Paula Williams: Think first of protecting our children

Dec. 27, 2012 @ 01:34 AM

“Sometimes,” said Winnie the Pooh, “the smallest things take up the most room in your heart.”  Nothing compares to the moment a baby is placed in your arms and you kiss that sweet face for the first time.  Complete love and indescribable joy fill your heart for that tiny person from that day on.
The fact that children are precious is never more obvious than at Christmastime.  Ethan entered our house, spotted presents under the Christmas tree, and asked, “Nana, is one of those presents for ME?”  This year, with him being in kindergarten, Ethan followed Deanna and Corrine, his older cousin and sister, in checking tags under the tree for his name.  He checked each gift he received to be sure his name was printed on it before opening.  The joy of children really makes Christmas so very special.
The fact that children are precious was never more obvious than on that dark Friday almost two weeks ago when 20 young children and six of their teachers were brutally gunned down at Sandy Hook Elementary.  I cannot even fathom the depth of sorrow that 20 sets of parents, siblings, grandparents and friends now feel in the place of that indescribable joy at first holding those precious children.  I cannot bear to even think about the scene in those first-grade classrooms when first responders arrived.  It was quite chilling the next week to practice our lockdown drill at my own elementary school.  To lock the door, close the blinds, cover the windows, and sit under the table with my children and hear the doorhandle rattle as someone checked it was unnerving.  I thought of those children and teachers at Sandy Hook and the terror they must have experienced.
How do we as a country go on after Sandy Hook?  I don’t have the answer, but perhaps we need to teach our children that violence is not the answer.  We need to teach them that life is so precious and no one has the right to end the life of another.  The well-being and welfare of children must always be our focus as a nation.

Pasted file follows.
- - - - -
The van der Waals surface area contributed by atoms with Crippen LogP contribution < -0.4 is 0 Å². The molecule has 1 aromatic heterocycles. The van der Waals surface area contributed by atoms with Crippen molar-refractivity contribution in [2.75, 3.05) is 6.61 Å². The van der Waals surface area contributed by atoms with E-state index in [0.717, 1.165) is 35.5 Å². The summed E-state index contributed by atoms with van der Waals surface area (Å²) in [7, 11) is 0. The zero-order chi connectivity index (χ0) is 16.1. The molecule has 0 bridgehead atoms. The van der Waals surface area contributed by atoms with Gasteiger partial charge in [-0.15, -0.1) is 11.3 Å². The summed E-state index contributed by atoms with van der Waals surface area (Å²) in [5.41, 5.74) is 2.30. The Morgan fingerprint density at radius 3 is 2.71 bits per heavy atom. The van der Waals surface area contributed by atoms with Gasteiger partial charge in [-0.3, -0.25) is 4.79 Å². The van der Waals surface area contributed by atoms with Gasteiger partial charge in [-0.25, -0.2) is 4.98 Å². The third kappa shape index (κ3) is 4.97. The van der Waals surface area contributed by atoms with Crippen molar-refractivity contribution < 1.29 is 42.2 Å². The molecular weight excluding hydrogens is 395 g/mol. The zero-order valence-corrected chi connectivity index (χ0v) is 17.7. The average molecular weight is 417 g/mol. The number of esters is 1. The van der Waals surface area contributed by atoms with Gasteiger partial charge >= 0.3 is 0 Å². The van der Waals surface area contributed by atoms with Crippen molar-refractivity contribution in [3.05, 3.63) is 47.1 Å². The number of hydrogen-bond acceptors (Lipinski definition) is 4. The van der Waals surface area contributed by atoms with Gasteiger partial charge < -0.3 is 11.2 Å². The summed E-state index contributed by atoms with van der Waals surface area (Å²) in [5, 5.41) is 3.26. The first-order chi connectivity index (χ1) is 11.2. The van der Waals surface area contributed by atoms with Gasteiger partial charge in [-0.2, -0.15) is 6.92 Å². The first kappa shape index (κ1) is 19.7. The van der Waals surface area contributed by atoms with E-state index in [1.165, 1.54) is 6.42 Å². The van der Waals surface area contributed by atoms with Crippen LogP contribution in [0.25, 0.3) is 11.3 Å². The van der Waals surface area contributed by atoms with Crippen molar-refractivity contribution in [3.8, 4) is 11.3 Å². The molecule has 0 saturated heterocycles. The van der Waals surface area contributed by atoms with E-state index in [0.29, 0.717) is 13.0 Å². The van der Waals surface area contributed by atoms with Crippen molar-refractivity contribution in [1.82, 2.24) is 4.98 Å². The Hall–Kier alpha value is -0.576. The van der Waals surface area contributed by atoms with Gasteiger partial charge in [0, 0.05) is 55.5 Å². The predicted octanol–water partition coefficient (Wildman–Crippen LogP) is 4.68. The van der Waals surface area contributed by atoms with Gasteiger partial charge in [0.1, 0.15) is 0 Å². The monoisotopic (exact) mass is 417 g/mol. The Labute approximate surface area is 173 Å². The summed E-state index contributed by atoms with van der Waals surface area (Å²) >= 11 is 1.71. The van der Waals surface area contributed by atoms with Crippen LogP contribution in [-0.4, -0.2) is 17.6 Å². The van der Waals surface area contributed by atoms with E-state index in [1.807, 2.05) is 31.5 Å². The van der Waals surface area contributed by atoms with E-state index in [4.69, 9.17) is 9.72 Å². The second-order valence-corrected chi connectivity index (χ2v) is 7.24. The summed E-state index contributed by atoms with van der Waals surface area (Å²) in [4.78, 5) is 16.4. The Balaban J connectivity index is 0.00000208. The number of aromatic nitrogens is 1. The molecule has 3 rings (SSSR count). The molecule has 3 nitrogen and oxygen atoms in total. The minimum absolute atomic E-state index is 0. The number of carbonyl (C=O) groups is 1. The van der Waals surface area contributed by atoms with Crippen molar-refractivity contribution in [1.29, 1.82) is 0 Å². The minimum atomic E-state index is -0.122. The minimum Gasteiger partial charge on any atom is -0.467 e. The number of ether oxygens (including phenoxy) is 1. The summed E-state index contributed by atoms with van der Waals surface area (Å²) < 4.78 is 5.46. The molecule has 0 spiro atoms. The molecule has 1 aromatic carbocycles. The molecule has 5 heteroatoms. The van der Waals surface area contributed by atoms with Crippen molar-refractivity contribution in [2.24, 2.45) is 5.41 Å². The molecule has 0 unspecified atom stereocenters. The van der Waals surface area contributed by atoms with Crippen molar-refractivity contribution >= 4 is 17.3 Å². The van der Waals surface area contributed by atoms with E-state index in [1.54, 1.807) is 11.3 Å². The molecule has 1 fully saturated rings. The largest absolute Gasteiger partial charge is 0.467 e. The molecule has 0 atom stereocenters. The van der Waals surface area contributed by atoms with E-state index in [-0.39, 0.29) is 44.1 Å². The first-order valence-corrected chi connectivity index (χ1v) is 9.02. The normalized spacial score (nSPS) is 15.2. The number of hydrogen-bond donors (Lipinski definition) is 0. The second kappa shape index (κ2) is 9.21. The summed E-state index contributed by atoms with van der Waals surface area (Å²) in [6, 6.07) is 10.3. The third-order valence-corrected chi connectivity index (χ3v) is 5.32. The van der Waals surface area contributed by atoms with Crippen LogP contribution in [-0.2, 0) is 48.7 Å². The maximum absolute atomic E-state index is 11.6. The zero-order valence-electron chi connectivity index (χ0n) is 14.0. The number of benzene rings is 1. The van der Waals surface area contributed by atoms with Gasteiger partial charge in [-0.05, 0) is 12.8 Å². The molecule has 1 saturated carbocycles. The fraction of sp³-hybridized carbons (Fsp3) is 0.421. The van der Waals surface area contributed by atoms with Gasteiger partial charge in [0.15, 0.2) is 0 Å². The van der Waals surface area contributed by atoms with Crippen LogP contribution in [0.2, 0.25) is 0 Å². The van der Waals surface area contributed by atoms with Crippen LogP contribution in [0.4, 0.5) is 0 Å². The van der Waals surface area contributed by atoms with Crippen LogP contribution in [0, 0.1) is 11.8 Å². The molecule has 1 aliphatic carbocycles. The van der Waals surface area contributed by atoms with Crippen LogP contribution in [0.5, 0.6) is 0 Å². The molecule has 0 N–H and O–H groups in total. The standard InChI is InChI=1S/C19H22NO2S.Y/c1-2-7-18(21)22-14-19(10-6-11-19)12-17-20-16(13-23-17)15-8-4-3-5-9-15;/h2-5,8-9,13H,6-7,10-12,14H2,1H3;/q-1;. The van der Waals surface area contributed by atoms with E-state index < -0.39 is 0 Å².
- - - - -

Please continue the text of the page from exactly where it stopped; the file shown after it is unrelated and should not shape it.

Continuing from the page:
The fact that children are precious was never obvious to our family than on 12/12/12 just two weeks ago when my granddaughter, Fallon Reese Williams, was born at High Point Regional Hospital to Gray and Torria.  While her older sister and brother were both a week early, Fallon showed patience in waiting to have this very special birthday, so perhaps she will be a teacher one day (patience is a job requirement).  12 is supposedly a perfect number.  In the Bible, there are, after all, 12 tribes of Israel and 12 gates in Heaven’s great wall, just to name a few examples.
While we know that none of us are perfect, Fallon sure seems that way right now.  She played Baby Jesus and her mom and dad played Mary and Joseph last Sunday, and she was spectacular.  Not even a whimper — just a few sneezes!  Yes, this new baby is very precious to our family.
Many years ago, the famous Native American leader, Sitting Bull, was quoted as saying, “Let us put our minds together and see what life we can make for our children.”  Now is exactly the time that we need to do just that for the sake of all our children.  Our children are far too precious not to ensure their safety and well-being wherever they may be.

Paula Gulledge Williams lives in High Point and teaches at Pilot Elementary School in Greensboro. Her columns appear on this page every other Thursday. Representations of fact and opinions are solely those of the author.